The modern preoccupation with dissecting every form of media has made it difficult for audiences to sit with uncertainty. When everything we ponder aloud is just a quick Google search away, or is broken down in an analysis video on YouTube, a film like Enys Men might be frustrating. After all, Mark Jenkin’s film is meant to be felt and experienced more than understood. While the non-linear narrative and slips between fantasy and reality may confuse, and it isn’t exactly folk horror despite the label, it does have quite a bit to say about man’s relationship with nature and society.
The film follows wildlife volunteer (Mary Woodvine) living on a remote island, isolated and alone, making daily observations about a rare flower. There’s a certain tedium to watching her work, despite the bright red slicker she wears when she’s outdoors, especially when her observations are the same day in day out. She gets the generator going, has her tea, makes her food, then the generator turns off and it’s time for bed, where she sits reading The Blueprint for Survival surrounded by candlelight. The sound design makes sure to constantly surround us with nature’s powerful presence, the thunderous sounds of the sea crashing against the island are a constant that’s intermittently broken up by the loud, jarring sound of the generator starting up.
There’s barely any dialogue and human interaction in Enys Men, which allows it to function almost like a silent film, where the abstract images come together to tell a story. We get snippets of the past that occurred on the island: Bal Maidens dancing ritualistically, and Cornish miners glimpsed in the shafts that remain. Man has erected structures over nature, drilling into the earth or building towards the sky, yet have never truly been able to possess dominance over nature. The fact the mere remnants of them remain speaks to how transient man are in the grand scheme of things, while nature is permanent and lasting.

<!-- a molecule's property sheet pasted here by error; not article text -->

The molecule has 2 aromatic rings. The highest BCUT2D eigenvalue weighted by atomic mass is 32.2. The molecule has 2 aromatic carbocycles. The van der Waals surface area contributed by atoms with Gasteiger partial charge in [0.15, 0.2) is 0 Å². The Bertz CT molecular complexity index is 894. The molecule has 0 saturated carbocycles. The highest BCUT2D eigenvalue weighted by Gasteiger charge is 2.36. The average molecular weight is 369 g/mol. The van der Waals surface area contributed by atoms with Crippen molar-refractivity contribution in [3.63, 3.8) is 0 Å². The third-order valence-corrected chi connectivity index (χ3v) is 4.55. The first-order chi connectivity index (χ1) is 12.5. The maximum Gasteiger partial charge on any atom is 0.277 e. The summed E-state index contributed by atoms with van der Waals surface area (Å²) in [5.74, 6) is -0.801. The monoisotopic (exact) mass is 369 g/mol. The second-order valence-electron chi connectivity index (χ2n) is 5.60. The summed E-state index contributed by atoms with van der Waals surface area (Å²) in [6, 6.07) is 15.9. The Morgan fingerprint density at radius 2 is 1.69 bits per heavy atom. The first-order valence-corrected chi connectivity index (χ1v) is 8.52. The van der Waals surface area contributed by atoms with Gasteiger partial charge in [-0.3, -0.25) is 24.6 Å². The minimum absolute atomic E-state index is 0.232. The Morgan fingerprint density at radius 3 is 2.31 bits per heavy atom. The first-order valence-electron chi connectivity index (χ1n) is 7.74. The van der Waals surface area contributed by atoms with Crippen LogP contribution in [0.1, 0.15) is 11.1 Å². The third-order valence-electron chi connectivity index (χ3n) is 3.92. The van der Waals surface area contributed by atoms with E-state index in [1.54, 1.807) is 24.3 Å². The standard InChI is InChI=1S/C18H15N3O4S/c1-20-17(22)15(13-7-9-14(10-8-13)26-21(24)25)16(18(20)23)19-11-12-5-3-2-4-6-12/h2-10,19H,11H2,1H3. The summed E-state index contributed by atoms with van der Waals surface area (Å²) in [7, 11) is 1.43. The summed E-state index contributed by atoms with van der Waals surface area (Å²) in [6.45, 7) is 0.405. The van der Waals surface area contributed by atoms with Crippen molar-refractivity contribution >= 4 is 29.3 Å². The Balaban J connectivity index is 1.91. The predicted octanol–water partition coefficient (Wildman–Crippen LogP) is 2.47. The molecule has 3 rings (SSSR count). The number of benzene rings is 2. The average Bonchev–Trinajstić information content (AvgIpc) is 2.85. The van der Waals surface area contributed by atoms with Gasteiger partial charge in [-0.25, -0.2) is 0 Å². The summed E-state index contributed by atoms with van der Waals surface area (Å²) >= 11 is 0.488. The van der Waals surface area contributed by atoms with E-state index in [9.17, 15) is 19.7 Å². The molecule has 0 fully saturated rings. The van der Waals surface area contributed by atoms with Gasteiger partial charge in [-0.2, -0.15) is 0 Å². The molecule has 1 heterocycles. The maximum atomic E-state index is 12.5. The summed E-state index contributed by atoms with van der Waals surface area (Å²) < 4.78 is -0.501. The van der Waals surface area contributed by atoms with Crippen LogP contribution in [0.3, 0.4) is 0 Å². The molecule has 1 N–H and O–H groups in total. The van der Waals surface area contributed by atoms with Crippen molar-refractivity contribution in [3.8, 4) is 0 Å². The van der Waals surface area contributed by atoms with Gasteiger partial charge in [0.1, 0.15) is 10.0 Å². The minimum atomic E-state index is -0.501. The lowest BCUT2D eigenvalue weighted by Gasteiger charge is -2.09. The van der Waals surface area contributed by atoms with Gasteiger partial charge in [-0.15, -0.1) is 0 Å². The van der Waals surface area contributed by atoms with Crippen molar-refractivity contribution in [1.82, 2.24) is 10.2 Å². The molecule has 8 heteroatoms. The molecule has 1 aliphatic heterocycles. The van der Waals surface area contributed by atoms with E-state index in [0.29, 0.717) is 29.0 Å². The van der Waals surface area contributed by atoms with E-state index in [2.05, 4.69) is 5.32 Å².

There’s a certain pointlessness to the volunteer’s work, where it’s unclear what her observations are building up to. It’s a stark reminder of modern work culture, where we clock in, clock out, going through all the mundane motions, refusing to acknowledge the sense of futility underneath it all. We work to eat and put food on the table, so preoccupied with our individual smaller picture that it’s easy to overlook the bigger, more daunting realities.
Time begins to collapse, as the volunteer’s past self starts roaming about the space, and inundating visions of the Boatman with his yellow slicker. She’s suppressed these tragedies, but they emerge now, crashing into one another, forcing us to accept the one true bleak reality. In the words of Joseph Conrad: “We live as we dream – alone. While the dream disappears, the life continues painfully.”
We part with the volunteer, as nature overwhelms her body and mind, retreating to the safety of our humdrum existence, where the bustle keeps us distracted from the things that truly matter.
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Enys Men may frustrate and elude some, but for others, the experience of watching the film itself - with its sumptuous imagery and intricate details - is enough to delight
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